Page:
Found in 6 Collections and/or Records:
At the turn of the century, under the direction of Charles M. Schwab (1862-1939) and Eugene Grace (1876-1960), Bethlehem Steel Corporation became the second largest American steel company; combined with its other venture, Bethlehem Shipbuilding Corp., it became a leading twentieth century American business. The collection includes a wide range of photography which documents the company’s long history and the breadth of its enterprises from east to west coasts and overseas. It contains eighteenth, nineteenth, and twentieth century industrial and non-industrial images and of management and workers. As a research tool, its use will be as varied and extensive as the corporation itself was during its years as an American industrial giant.
John Oscar Skiles (1895-1960) was a longtime employee of Bethlehem Steel Corporation, where he worked as an analyst in the Metallurgical Department of the company's Sparrows Point, Maryland, plant, beginning in the 1920s until his retirement in 1960. This small collection consists of one folder of materials related to Skiles' employment at Bethlehem Steel.
Lukens Steel Company was a medium-sized producer of specialty steel products and one of the top three U.S. producers of steel plate. The Lukens Steel Company records documents all aspects of the business from the early nineteenth century through the 1970s.
Michael Tenenbaum (1913-2005) was a metallurgist and President of the Inland Steel Company from 1971 to 1978. This small collection of his papers consist of a series of his writings and speeches and a small number of Inland Steel Company publications.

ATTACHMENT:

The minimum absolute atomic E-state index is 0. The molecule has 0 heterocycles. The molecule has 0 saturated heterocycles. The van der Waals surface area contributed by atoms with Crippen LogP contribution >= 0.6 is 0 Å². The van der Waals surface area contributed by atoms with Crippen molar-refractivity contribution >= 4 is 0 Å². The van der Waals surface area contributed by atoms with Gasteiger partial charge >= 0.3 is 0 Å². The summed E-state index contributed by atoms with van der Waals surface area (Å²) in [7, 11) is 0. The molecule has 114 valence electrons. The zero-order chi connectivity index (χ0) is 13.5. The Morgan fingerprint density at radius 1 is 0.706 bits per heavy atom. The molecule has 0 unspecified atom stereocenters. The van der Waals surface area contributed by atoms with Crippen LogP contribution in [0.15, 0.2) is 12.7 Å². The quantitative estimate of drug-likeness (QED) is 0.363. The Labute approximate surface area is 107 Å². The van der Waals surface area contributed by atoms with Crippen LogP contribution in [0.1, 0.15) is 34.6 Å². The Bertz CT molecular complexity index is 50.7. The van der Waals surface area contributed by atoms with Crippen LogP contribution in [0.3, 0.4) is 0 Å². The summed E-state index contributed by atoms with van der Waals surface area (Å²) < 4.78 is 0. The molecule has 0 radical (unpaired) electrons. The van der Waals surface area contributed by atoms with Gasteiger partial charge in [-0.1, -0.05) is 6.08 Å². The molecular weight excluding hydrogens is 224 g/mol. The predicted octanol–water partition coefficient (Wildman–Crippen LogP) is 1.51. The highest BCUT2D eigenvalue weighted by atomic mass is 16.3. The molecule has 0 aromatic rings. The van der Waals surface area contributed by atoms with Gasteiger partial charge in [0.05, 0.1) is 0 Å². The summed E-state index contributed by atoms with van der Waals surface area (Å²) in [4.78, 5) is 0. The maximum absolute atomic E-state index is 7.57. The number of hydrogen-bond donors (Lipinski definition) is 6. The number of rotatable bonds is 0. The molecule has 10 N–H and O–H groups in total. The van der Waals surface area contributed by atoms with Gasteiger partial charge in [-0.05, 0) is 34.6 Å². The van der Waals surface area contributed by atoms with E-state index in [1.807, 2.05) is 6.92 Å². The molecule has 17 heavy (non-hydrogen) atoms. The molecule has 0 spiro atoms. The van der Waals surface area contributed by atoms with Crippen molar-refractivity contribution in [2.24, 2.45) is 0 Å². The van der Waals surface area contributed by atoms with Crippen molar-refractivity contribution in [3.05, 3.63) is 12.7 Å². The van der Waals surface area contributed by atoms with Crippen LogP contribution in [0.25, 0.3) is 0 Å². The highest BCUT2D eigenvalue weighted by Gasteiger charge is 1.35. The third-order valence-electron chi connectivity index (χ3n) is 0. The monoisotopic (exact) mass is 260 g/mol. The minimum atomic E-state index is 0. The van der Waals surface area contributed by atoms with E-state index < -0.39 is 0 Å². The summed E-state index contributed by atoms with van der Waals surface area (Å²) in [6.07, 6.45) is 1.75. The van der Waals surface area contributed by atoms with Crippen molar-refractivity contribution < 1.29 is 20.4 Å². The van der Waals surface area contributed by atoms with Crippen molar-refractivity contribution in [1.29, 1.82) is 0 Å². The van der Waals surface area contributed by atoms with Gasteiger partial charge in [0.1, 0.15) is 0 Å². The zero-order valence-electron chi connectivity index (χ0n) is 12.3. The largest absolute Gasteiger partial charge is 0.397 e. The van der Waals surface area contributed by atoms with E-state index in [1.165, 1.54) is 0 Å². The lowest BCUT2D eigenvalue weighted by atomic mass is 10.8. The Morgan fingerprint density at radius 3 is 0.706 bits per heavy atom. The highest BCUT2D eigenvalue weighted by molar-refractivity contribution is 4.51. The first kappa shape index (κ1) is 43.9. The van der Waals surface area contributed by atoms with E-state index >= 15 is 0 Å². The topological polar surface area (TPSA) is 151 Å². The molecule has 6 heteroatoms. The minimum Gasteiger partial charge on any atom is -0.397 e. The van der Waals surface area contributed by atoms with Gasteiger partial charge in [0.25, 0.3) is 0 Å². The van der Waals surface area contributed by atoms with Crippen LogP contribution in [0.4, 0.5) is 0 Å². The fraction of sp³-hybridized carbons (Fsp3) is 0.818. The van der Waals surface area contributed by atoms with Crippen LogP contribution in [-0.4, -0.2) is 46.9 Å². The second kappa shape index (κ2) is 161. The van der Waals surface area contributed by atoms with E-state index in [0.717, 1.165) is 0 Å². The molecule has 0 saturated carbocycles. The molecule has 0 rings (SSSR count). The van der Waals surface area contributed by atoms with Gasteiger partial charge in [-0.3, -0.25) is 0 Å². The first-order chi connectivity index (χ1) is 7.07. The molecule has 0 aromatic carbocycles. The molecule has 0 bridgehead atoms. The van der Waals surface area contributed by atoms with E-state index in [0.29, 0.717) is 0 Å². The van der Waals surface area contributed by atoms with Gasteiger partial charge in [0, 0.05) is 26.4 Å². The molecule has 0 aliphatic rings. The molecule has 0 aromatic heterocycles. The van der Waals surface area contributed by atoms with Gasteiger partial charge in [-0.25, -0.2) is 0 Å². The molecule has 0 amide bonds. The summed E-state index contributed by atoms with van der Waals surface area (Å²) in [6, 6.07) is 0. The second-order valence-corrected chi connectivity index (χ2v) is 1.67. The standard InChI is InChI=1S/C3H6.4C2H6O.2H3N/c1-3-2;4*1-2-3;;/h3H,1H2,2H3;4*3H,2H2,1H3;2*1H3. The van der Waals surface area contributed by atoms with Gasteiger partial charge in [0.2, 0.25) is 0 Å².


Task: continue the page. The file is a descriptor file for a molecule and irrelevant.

The Phoenix Steel Company began in the late 18th century as a manufacturer of cut nails. It later became a major producer of railroad rails and iron and steel structural members. Claymont Division of the Phoenix Steel Corporation was established in 1960 when the company purchased the Claymont, Delaware steel plant from the Colorado Fuel and Iron Company. This small collection of materials originating from the Claymont steel plant includes miscellaneous plant announcements, catalogs, labor agreements, photographs, company-issued newsletters, and brief historical essays on the Phoenix Steel Corporation and its predecessors.
The Pittsburgh Steel Company manufactured steel products. Early products included wire, barbed wire, nails, wire fence, and pipe. This item is an album containing photographs of birds-eye-views of the Monessen plant, an exterior of the office building, views in boiler houses, open hearth furnaces, soaking pits, power plants, engines, and an electric power plant.